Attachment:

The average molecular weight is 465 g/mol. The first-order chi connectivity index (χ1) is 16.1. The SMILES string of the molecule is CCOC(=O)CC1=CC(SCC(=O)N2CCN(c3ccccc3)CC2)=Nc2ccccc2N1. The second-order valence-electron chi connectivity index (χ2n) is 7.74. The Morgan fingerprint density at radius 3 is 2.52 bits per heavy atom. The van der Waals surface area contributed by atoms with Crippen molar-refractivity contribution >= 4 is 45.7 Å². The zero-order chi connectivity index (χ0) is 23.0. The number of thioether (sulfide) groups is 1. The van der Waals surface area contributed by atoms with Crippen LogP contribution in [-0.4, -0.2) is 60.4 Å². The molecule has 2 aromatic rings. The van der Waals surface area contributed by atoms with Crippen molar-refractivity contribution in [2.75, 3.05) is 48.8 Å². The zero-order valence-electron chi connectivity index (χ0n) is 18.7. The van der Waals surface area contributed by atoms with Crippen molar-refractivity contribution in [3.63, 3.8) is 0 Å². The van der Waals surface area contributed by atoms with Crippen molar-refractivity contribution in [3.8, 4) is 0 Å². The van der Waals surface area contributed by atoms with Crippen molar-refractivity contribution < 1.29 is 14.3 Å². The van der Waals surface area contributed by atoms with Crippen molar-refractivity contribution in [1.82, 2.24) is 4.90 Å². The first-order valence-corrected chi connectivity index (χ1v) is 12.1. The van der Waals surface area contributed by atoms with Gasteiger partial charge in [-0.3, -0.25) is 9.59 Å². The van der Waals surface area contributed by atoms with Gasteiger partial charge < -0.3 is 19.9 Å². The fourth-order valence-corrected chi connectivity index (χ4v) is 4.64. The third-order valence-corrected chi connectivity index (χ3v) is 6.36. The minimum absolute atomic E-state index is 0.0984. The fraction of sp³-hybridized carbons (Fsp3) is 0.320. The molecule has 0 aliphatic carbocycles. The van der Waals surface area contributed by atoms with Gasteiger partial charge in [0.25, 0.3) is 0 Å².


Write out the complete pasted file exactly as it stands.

The average molecular weight is 465 g/mol. The first-order chi connectivity index (χ1) is 16.1. The SMILES string of the molecule is CCOC(=O)CC1=CC(SCC(=O)N2CCN(c3ccccc3)CC2)=Nc2ccccc2N1. The second-order valence-electron chi connectivity index (χ2n) is 7.74. The Morgan fingerprint density at radius 3 is 2.52 bits per heavy atom. The van der Waals surface area contributed by atoms with Crippen molar-refractivity contribution >= 4 is 45.7 Å². The zero-order chi connectivity index (χ0) is 23.0. The number of thioether (sulfide) groups is 1. The van der Waals surface area contributed by atoms with Crippen LogP contribution in [-0.4, -0.2) is 60.4 Å². The molecule has 2 aromatic rings. The van der Waals surface area contributed by atoms with Crippen molar-refractivity contribution in [2.75, 3.05) is 48.8 Å². The zero-order valence-electron chi connectivity index (χ0n) is 18.7. The van der Waals surface area contributed by atoms with Crippen molar-refractivity contribution in [3.63, 3.8) is 0 Å². The van der Waals surface area contributed by atoms with Crippen molar-refractivity contribution in [3.8, 4) is 0 Å². The van der Waals surface area contributed by atoms with Crippen molar-refractivity contribution < 1.29 is 14.3 Å². The van der Waals surface area contributed by atoms with Crippen molar-refractivity contribution in [1.82, 2.24) is 4.90 Å². The first-order valence-corrected chi connectivity index (χ1v) is 12.1. The van der Waals surface area contributed by atoms with Gasteiger partial charge in [-0.3, -0.25) is 9.59 Å². The van der Waals surface area contributed by atoms with Gasteiger partial charge < -0.3 is 19.9 Å². The fourth-order valence-corrected chi connectivity index (χ4v) is 4.64. The third-order valence-corrected chi connectivity index (χ3v) is 6.36. The minimum absolute atomic E-state index is 0.0984. The fraction of sp³-hybridized carbons (Fsp3) is 0.320. The molecule has 0 aliphatic carbocycles. The van der Waals surface area contributed by atoms with Gasteiger partial charge in [0.25, 0.3) is 0 Å².